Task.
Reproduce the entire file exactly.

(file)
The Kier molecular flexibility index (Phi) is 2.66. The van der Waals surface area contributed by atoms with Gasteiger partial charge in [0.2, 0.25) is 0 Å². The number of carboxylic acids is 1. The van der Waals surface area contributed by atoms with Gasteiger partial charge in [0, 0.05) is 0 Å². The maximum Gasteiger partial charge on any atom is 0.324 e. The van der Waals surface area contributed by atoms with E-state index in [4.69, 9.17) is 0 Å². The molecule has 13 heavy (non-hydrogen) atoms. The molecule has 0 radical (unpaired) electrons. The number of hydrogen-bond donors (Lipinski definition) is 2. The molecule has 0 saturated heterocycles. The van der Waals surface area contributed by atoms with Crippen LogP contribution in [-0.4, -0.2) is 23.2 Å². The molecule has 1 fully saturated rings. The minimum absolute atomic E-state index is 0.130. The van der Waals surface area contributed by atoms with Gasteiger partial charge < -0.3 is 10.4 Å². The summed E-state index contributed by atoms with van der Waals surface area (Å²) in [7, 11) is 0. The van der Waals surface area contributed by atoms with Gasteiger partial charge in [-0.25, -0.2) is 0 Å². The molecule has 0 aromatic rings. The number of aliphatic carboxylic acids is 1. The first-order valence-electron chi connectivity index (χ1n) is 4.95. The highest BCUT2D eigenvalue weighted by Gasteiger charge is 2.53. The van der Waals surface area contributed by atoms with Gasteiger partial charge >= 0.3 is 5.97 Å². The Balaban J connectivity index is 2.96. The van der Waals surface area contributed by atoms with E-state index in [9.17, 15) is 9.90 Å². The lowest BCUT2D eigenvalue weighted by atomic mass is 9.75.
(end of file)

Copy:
The Kier molecular flexibility index (Phi) is 2.66. The van der Waals surface area contributed by atoms with Gasteiger partial charge in [0.2, 0.25) is 0 Å². The number of carboxylic acids is 1. The van der Waals surface area contributed by atoms with Gasteiger partial charge in [0, 0.05) is 0 Å². The maximum Gasteiger partial charge on any atom is 0.324 e. The van der Waals surface area contributed by atoms with E-state index in [4.69, 9.17) is 0 Å². The molecule has 13 heavy (non-hydrogen) atoms. The molecule has 0 radical (unpaired) electrons. The number of hydrogen-bond donors (Lipinski definition) is 2. The molecule has 0 saturated heterocycles. The van der Waals surface area contributed by atoms with Crippen LogP contribution in [-0.4, -0.2) is 23.2 Å². The molecule has 1 fully saturated rings. The minimum absolute atomic E-state index is 0.130. The van der Waals surface area contributed by atoms with Gasteiger partial charge < -0.3 is 10.4 Å². The summed E-state index contributed by atoms with van der Waals surface area (Å²) in [7, 11) is 0. The van der Waals surface area contributed by atoms with Gasteiger partial charge in [-0.25, -0.2) is 0 Å². The molecule has 0 aromatic rings. The number of aliphatic carboxylic acids is 1. The first-order valence-electron chi connectivity index (χ1n) is 4.95. The highest BCUT2D eigenvalue weighted by Gasteiger charge is 2.53. The van der Waals surface area contributed by atoms with Gasteiger partial charge >= 0.3 is 5.97 Å². The Balaban J connectivity index is 2.96. The van der Waals surface area contributed by atoms with E-state index in [9.17, 15) is 9.90 Å². The lowest BCUT2D eigenvalue weighted by atomic mass is 9.75.